Spreading Depressions as Secondary Insults after Traumatic Injury to the Human Brain
Annual rept. 1 Sep 2011-31 Aug 2012
CINCINNATI UNIV OH
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This report describes year 4 progress of a multi-center study of neurosurgical TBI patients to determine the effects of spreading depression SD, measured by electrocorticography, on neurologic outcome. In this year, we have enrolled 42 patients, bringing the study total to 136. Data collection, scoring, and monitoring has been completed for 90 patients. Using data from the present study combined with the pilot study, we published the finding that SD is independently associated with worse outcomes in 103 patients. These results establish SD as a mechanism of secondary injury. These analyses will be repeated with the full cohort from the present study and an advanced prognostic model will be developed based on more refined metrics of SD burden, secondary insults, and TBI pathoanatomy. Overall progress indicates that SD should be targeted therapeutically in a future interventional trial. We also found evidence that SD can be monitored non-invasively by scalp EEG recordings, thus providing a method to extend results to non-surgical TBI patients.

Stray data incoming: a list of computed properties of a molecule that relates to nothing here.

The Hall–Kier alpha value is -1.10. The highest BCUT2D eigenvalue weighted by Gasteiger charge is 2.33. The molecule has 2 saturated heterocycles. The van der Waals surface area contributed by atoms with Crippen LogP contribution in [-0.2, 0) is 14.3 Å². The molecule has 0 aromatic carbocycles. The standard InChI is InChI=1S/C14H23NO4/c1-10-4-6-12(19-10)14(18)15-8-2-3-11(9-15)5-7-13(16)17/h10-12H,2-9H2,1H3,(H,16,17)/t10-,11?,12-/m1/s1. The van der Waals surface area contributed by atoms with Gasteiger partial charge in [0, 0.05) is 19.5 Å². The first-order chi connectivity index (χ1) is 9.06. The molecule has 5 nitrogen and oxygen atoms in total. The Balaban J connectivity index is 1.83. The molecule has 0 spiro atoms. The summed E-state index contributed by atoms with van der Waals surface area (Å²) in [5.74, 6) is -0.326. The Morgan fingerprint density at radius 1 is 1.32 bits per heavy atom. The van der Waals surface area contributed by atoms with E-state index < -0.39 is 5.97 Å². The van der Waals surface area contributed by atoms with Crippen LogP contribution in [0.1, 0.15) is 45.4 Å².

- Medicine and Medical Research
- Stress Physiology